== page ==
Category Archives: Reflection

Breaking My Sound Barrier, Singin’ In The Kitchen

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Chop. Breathe. Chop. Breathe.

Sing out loud. Swing those hips.

There was a time when original songs flew out of my mouth like candy from a broken pinata.  Not so much anymore. I’ve projected that energy into my kitchen. I put the rhythms into my knives. I put the results on my hips.

Chop, chop, chop. Breathe.

The collard greens disintegrate under the blade. They become two-inch, then one, then quarter-inch strips. The strips are almost mashed as they reach the size of popcorn kernels.

What do I plan to do with these greens? Part of the mound will be put in a salad. I’m supposed to be eating more raw food. Part of them will be juiced or blended into a green smoothie with pineapple, banana, blueberries, and flaxseed. That smoothie is one of the best parts of my day. I’ll throw the remainder into a pot with spices so expertly added that no one on the planet would miss the ham hocks or turkey wings. That’s how good I am.

But no one except me will taste these collards. The last fifteen months of COVID restrictions and lockdowns put a harness on the joy of sharing food with my friends. Of all things, this lack of sharing has been a particular sadness for me. However, the isolation has been an easy and welcome ride. So much so that I’m going to continue to isolate even as restrictions are loosened.

I spent many years with an ashram, engaging in spiritual practices like silence, practices that left me feeling comfortable being alone. And I was alone during the lockdown. With no family in the area, without visits from friends, and unable to have neighbors drop-in, I had no one to whom I could feed the homemade sushi rolls and blueberry muffins.

So what did I do during this long, quiet time? I watched food shows on Netflix. I became the online ordering maven, increasing my share of sheets, shoes, and groceries. I read food memoirs. I saved a lot of money not having to put gas in my car because there was nowhere to go. I’ve been writing, working on a book, a meandering path but one that keeps me uplifted. I discovered Zoom.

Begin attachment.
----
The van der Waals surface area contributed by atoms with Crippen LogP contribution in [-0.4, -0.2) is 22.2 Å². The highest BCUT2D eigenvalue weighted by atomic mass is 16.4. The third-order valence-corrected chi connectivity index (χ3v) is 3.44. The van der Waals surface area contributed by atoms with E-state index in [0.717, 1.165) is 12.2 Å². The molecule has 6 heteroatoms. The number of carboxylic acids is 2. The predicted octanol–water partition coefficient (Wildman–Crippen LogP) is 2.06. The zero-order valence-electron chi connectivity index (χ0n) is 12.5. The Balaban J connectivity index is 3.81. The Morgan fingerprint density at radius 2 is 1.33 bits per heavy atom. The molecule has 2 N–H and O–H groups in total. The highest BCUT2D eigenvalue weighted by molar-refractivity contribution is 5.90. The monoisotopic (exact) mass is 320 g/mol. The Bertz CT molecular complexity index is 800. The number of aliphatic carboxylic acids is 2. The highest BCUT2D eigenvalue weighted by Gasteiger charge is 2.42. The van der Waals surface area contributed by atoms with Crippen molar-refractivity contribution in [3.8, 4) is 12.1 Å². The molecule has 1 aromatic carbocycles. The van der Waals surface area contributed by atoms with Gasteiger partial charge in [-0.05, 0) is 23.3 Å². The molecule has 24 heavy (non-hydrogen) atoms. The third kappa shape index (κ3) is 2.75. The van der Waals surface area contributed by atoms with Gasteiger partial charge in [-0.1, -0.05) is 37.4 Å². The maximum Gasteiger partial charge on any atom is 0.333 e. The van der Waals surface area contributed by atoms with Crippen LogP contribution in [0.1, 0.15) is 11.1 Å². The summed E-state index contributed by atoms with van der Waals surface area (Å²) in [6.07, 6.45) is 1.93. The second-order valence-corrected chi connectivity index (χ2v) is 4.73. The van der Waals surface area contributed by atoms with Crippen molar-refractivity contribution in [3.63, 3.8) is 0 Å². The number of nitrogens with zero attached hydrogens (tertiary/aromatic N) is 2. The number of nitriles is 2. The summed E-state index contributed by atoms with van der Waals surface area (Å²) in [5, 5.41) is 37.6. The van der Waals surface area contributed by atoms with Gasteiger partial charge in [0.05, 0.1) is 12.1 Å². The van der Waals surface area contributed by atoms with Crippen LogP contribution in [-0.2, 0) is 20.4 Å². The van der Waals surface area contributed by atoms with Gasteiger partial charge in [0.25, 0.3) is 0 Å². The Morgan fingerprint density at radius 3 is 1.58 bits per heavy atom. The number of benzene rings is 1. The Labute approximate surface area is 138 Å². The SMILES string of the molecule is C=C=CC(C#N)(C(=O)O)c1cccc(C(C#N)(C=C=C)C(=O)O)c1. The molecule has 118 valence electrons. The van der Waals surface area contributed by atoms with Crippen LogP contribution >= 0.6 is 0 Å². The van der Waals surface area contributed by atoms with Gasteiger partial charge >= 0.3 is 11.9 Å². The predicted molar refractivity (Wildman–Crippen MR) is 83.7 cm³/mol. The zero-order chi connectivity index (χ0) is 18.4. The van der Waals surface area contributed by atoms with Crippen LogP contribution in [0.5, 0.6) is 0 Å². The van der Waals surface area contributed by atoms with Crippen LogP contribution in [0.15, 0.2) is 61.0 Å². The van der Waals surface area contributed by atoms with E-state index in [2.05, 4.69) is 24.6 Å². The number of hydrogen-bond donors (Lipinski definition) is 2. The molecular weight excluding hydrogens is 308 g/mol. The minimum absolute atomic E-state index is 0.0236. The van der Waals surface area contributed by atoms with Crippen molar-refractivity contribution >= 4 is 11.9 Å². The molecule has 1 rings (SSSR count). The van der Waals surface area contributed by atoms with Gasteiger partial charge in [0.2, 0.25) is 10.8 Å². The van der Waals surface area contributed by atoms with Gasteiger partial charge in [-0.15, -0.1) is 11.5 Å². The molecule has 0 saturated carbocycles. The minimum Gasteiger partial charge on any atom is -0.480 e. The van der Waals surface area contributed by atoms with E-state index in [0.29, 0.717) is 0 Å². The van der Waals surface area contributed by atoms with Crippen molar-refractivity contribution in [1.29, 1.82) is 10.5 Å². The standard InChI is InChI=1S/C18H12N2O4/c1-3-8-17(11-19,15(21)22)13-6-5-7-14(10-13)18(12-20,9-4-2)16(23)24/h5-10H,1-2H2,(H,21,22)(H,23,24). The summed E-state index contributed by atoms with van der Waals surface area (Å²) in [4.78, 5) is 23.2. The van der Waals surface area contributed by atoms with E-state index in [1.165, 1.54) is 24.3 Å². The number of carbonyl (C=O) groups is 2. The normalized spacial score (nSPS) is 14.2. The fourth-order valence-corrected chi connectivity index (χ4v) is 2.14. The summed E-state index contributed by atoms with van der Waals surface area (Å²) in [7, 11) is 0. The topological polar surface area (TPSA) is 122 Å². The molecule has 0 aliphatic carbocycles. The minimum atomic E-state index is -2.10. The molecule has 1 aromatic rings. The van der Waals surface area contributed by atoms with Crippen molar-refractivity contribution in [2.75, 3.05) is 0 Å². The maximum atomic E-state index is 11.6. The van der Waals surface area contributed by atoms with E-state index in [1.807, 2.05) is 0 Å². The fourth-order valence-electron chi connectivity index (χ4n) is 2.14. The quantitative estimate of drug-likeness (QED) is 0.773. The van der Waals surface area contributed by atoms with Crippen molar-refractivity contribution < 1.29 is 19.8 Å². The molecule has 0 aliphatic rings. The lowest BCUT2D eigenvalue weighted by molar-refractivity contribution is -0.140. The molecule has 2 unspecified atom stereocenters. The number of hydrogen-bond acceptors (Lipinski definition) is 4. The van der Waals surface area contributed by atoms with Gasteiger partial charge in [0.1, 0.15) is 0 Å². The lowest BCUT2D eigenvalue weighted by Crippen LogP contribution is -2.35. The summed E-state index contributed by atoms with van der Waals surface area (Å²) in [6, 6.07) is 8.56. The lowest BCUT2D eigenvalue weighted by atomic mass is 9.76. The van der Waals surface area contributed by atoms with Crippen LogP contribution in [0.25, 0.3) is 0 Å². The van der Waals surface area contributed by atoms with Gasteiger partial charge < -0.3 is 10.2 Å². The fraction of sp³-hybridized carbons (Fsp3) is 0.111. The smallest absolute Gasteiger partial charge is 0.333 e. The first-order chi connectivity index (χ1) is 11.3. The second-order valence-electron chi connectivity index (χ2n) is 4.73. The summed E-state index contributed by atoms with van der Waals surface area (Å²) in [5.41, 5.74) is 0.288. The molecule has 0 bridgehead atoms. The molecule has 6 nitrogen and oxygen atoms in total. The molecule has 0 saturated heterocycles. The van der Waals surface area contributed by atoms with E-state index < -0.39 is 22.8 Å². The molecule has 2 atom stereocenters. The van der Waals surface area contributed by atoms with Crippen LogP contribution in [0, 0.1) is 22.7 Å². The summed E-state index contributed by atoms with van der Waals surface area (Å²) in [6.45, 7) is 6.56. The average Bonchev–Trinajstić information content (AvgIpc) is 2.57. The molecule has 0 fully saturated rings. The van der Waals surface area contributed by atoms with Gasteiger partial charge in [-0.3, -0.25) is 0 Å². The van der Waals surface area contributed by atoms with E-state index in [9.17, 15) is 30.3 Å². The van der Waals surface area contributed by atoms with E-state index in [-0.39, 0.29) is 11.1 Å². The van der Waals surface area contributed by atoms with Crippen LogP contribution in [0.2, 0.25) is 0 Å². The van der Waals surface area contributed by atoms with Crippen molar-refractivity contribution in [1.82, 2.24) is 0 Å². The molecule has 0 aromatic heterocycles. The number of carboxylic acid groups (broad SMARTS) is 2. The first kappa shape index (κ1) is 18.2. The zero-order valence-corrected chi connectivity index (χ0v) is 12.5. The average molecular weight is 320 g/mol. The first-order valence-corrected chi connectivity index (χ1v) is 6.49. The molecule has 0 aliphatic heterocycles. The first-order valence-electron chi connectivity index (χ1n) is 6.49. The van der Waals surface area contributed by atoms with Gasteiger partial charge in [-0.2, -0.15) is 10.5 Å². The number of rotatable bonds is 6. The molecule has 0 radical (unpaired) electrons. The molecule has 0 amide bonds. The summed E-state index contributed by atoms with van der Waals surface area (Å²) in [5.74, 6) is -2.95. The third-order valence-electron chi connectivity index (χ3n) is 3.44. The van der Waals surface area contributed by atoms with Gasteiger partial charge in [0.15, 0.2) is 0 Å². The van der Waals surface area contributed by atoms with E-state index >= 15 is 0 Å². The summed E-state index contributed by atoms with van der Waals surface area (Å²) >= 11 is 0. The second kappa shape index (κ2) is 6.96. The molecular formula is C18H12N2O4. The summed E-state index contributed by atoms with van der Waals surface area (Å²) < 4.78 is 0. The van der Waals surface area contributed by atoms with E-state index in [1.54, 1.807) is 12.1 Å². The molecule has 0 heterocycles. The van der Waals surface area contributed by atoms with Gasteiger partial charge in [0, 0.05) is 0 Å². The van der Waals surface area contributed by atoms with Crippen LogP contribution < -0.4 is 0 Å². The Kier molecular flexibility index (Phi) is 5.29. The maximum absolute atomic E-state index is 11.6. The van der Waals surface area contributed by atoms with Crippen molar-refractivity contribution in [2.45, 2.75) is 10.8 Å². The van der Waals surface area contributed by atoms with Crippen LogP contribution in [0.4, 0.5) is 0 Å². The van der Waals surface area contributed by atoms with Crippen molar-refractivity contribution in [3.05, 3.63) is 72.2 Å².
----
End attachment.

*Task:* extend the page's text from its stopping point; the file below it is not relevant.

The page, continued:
And, last but not least, I’ve had time to think about all the things my younger me wanted. I had time to do this, right? She wanted to learn how to dance ballet. (To this day, I literally get goosebumps at the sight, feel, and smell of leotards and tights.)

She thought she wanted to marry and have (whoa, Nellie!!!) eight children. 

That young girl thought she would live on a farm. Is there anything more magical than watching life springing from life over and over again?

As an empathic child, I struggled ─ too much ─ to repress my nature. Obstacles of poverty and racism pulled me away from the things I loved: music, poetry, dance. Making the world a better place.

The family holiday gatherings and church picnics, generous with the best of our gardens, farms, and cooking intelligence, only increased my feelings of love for humanity and allowed my empathy to surge. We sang. We fed each other.

Over the years, and all the things and worlds I’ve dabbled in, I’ve come to realize that cooking is a great love. This was never made more clear than during the past year and one half of my COVID safety lifestyle.

The farming thing? Well, I created that in a different form. I have an indoor hydroponic garden for herbs and small vegetables like cherry tomatoes.

I don’t feel alone.

If a camera had been placed on the cubicles above my microwave, it might have caught me dancing. It might have heard me singing a jazz tune by Sarah Vaughn or a folk song by Joni Mitchell. It certainly would have caught me shaking my behind to Sly and the Family Stone (outing my age) or old-fashioned rock ‘n’ roll while chopping those collards. It might have found me listening to hymns of Annapurna, the Hindu goddess of food. With tens of millions going without food, I am grateful to the bone for these greens.